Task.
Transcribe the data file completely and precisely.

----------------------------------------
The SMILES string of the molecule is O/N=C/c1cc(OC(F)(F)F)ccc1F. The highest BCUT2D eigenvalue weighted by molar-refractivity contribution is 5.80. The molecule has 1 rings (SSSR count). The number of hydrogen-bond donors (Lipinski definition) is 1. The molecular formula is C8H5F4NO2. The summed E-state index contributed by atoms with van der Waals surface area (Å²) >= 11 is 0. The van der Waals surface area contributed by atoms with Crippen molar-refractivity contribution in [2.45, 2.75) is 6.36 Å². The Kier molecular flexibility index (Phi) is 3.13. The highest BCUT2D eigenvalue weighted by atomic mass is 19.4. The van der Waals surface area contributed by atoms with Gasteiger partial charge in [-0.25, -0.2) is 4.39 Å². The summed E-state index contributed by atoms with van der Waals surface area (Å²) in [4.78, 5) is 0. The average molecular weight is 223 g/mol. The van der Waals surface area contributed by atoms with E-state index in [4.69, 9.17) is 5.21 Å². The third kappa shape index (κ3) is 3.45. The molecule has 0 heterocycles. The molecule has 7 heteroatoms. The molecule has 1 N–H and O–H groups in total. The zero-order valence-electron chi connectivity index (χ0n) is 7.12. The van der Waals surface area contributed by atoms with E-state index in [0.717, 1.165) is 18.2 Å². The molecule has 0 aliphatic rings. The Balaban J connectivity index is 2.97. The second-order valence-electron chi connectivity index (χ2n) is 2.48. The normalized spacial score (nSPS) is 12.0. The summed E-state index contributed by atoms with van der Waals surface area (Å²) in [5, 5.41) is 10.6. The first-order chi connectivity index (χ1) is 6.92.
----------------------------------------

The SMILES string of the molecule is O/N=C/c1cc(OC(F)(F)F)ccc1F. The highest BCUT2D eigenvalue weighted by molar-refractivity contribution is 5.80. The molecule has 1 rings (SSSR count). The number of hydrogen-bond donors (Lipinski definition) is 1. The molecular formula is C8H5F4NO2. The summed E-state index contributed by atoms with van der Waals surface area (Å²) >= 11 is 0. The van der Waals surface area contributed by atoms with Crippen molar-refractivity contribution in [2.45, 2.75) is 6.36 Å². The Kier molecular flexibility index (Phi) is 3.13. The highest BCUT2D eigenvalue weighted by atomic mass is 19.4. The van der Waals surface area contributed by atoms with Gasteiger partial charge in [-0.25, -0.2) is 4.39 Å². The summed E-state index contributed by atoms with van der Waals surface area (Å²) in [4.78, 5) is 0. The average molecular weight is 223 g/mol. The van der Waals surface area contributed by atoms with E-state index in [4.69, 9.17) is 5.21 Å². The third kappa shape index (κ3) is 3.45. The molecule has 0 heterocycles. The molecule has 7 heteroatoms. The molecule has 1 N–H and O–H groups in total. The zero-order valence-electron chi connectivity index (χ0n) is 7.12. The van der Waals surface area contributed by atoms with E-state index in [0.717, 1.165) is 18.2 Å². The molecule has 0 aliphatic rings. The Balaban J connectivity index is 2.97. The second-order valence-electron chi connectivity index (χ2n) is 2.48. The normalized spacial score (nSPS) is 12.0. The summed E-state index contributed by atoms with van der Waals surface area (Å²) in [5, 5.41) is 10.6. The first-order chi connectivity index (χ1) is 6.92.